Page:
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Accounting & Bookkeeping Banks, Lenders & Investors Cash Flow & Forecasting Finance General

Has the Coronavirus lockdown exposed the weaknesses of many business models?

business models weaknesses exposedRobust business models should be based on a clear proposition with a plan for profitable activity.
Each model is essentially a road map of how money will flow from activity.
Business models are a financial expression of the company’s business plan in a way that summarises the strategy, funding, organisation and processes used to achieve objectives.
Given that unforeseen roadblocks and successes will occur, business models should be reviewed regularly and adapted depending on new circumstances and new information.
Tools for refining the model are also useful, such as a SWOT analysis to identify Strengths, and Opportunities to be exploited and Threats and Weaknesses to be avoided.
While arguably, few businesses and especially SMEs, will have had plans to cope with the coronavirus pandemic, it has affected most businesses in ways that were not foreseen. The lockdown has also exposed how little resilience they may have built into their business models to protect from such a crisis.
To a large extent, the situation has exposed a lack of financial resilience but it has also highlighted a lack of character among leaders. The behaviour of leaders in particular will be remembered by those who deal with them, whether employees or other stakeholders.
It is alarming how many directors have been paralysed by the situation and not taken calls or failed to answer with awkward questions, often hiding from the fact that their problems will not go away.
While leaders may not know the answers, they should be visible, they should be looking for the answers and telling everyone what they are doing to find them.
The government is a good example of leaders trying to communicate, I leave it you to decide whether or not their messages are believable or they are doing a good job of leading in a crisis.
James Ball, writing in the Guardian, provides an excellent illustration of two examples of flawed business models, Uber and Deliveroo. At a time when it might be expected that their services would be more in demand than ever as people are required to stay at home and preserve social distancing, he points out that they are not structured to make a profit, but instead rely heavily on growing rapidly, not growing sustainably.
“This is the entire venture capital model,” he says. “….This is a whole business model based on optimism. Without that optimism, and the accompanying free-flowing money to power through astronomical losses, the entire system breaks down.” Indeed, this reinforces my view that the Silicon Valley approach to venture capital has parallels with a giant Ponzi scheme by using new investors’ money to provide returns to early backers.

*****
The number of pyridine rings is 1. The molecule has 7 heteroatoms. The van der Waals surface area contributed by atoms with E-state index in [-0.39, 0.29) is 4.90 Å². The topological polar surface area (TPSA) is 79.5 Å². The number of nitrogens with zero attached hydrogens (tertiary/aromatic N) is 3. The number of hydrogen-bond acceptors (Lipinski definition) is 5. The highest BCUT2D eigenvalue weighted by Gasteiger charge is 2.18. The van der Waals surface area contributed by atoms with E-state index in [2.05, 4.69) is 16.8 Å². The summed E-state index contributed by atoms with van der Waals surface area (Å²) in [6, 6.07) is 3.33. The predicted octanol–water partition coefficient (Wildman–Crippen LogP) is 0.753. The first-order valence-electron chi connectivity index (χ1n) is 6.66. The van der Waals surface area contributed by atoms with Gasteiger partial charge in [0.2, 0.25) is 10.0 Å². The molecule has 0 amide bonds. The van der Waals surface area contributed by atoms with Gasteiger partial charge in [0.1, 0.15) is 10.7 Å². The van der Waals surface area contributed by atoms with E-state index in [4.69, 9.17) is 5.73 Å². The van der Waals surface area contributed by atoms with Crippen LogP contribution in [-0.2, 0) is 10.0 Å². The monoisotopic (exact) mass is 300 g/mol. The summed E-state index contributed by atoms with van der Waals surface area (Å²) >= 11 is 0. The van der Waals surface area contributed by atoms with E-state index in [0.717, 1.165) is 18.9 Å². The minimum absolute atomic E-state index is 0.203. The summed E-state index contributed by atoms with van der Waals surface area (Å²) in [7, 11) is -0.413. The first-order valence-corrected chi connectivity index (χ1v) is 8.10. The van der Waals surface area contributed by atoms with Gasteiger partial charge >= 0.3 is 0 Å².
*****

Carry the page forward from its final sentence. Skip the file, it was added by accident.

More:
Will Hutton also looks at business models and considers how the economy might recover from the lockdown in a more sustainable way: “equity investment: the venture capital and private equity industries must transmute themselves from their default role as predators and asset-sweaters to long-term, patient investors”.
I believe the short-term, profit-driven motives of early investors looking for a return before their investment makes a profit is a flaw in most companies’ business models and has contributed to the weaknesses that have been exposed by the measures that have been needed to contain the pandemic.
Some might say ‘buyer beware’ in a world where animal spirits and greed drive behaviour but this argument exposes a lack of character among leaders who should show courage and moral fibre.
Perhaps it is time for a bit more moderation and longer-term thinking in the construction of business models for the future.

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Banks, Lenders & Investors Cash Flow & Forecasting Finance General

Time for a rethink? The global supply chain and short-term thinking

global supply chain rethinkA time of crisis, such as the current Coronavirus pandemic, exposes the weaknesses of inter-dependency and systems and in this case, the global supply chain.
There is perhaps also no better time to review things and perhaps change from the short term thinking that seems to have dominated economics and businesses, especially in those economies like the USA and UK that rely heavily on the purchase of foreign goods.